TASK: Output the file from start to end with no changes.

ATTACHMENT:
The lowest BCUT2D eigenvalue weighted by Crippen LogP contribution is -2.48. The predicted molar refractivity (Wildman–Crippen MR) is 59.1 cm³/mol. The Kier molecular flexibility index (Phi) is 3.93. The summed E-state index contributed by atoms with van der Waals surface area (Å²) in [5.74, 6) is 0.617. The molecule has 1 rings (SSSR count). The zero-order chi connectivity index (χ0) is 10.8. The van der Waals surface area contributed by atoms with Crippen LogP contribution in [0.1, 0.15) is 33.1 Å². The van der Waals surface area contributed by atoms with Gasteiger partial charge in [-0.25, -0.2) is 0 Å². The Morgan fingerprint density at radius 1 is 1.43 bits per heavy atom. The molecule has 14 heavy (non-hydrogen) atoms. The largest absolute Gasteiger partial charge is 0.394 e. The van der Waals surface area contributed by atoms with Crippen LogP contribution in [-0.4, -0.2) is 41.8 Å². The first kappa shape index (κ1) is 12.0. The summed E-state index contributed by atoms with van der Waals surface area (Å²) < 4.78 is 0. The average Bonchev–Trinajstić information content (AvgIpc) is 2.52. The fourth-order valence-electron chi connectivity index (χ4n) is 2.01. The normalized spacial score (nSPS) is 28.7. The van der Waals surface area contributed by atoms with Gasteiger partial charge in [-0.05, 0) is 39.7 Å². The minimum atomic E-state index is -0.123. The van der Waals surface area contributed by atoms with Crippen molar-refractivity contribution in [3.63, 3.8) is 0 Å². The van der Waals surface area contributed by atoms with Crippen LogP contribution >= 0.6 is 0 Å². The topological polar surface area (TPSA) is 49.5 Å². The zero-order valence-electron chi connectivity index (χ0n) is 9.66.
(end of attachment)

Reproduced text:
The lowest BCUT2D eigenvalue weighted by Crippen LogP contribution is -2.48. The predicted molar refractivity (Wildman–Crippen MR) is 59.1 cm³/mol. The Kier molecular flexibility index (Phi) is 3.93. The summed E-state index contributed by atoms with van der Waals surface area (Å²) in [5.74, 6) is 0.617. The molecule has 1 rings (SSSR count). The zero-order chi connectivity index (χ0) is 10.8. The van der Waals surface area contributed by atoms with Crippen LogP contribution in [0.1, 0.15) is 33.1 Å². The van der Waals surface area contributed by atoms with Gasteiger partial charge in [-0.25, -0.2) is 0 Å². The Morgan fingerprint density at radius 1 is 1.43 bits per heavy atom. The molecule has 14 heavy (non-hydrogen) atoms. The largest absolute Gasteiger partial charge is 0.394 e. The van der Waals surface area contributed by atoms with Crippen LogP contribution in [-0.4, -0.2) is 41.8 Å². The first kappa shape index (κ1) is 12.0. The summed E-state index contributed by atoms with van der Waals surface area (Å²) < 4.78 is 0. The average Bonchev–Trinajstić information content (AvgIpc) is 2.52. The fourth-order valence-electron chi connectivity index (χ4n) is 2.01. The normalized spacial score (nSPS) is 28.7. The van der Waals surface area contributed by atoms with Gasteiger partial charge in [-0.05, 0) is 39.7 Å². The minimum atomic E-state index is -0.123. The van der Waals surface area contributed by atoms with Crippen molar-refractivity contribution in [3.63, 3.8) is 0 Å². The van der Waals surface area contributed by atoms with Crippen LogP contribution >= 0.6 is 0 Å². The topological polar surface area (TPSA) is 49.5 Å². The zero-order valence-electron chi connectivity index (χ0n) is 9.66.